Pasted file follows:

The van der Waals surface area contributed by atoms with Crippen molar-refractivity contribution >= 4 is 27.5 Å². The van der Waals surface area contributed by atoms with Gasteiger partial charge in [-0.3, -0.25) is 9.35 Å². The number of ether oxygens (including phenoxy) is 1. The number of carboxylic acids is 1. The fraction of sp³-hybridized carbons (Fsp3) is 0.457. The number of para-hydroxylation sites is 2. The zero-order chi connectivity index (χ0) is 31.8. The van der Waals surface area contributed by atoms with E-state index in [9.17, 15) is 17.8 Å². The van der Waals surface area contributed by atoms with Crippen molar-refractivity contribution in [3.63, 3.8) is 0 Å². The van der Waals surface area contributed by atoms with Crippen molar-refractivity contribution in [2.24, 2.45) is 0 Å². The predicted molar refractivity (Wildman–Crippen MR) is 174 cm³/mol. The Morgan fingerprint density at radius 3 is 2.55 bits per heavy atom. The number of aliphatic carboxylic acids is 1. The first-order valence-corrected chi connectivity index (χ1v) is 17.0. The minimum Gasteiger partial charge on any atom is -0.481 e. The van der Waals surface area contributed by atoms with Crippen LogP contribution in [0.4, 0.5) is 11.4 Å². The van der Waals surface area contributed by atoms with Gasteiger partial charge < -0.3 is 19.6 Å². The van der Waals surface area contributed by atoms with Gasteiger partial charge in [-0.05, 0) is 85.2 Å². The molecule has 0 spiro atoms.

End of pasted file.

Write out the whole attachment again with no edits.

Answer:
The van der Waals surface area contributed by atoms with Crippen molar-refractivity contribution >= 4 is 27.5 Å². The van der Waals surface area contributed by atoms with Gasteiger partial charge in [-0.3, -0.25) is 9.35 Å². The number of ether oxygens (including phenoxy) is 1. The number of carboxylic acids is 1. The fraction of sp³-hybridized carbons (Fsp3) is 0.457. The number of para-hydroxylation sites is 2. The zero-order chi connectivity index (χ0) is 31.8. The van der Waals surface area contributed by atoms with E-state index in [9.17, 15) is 17.8 Å². The van der Waals surface area contributed by atoms with Crippen molar-refractivity contribution in [3.63, 3.8) is 0 Å². The van der Waals surface area contributed by atoms with Crippen molar-refractivity contribution in [2.24, 2.45) is 0 Å². The predicted molar refractivity (Wildman–Crippen MR) is 174 cm³/mol. The Morgan fingerprint density at radius 3 is 2.55 bits per heavy atom. The number of aliphatic carboxylic acids is 1. The first-order valence-corrected chi connectivity index (χ1v) is 17.0. The minimum Gasteiger partial charge on any atom is -0.481 e. The van der Waals surface area contributed by atoms with Crippen LogP contribution in [0.4, 0.5) is 11.4 Å². The van der Waals surface area contributed by atoms with Gasteiger partial charge < -0.3 is 19.6 Å². The van der Waals surface area contributed by atoms with Gasteiger partial charge in [-0.05, 0) is 85.2 Å². The molecule has 0 spiro atoms.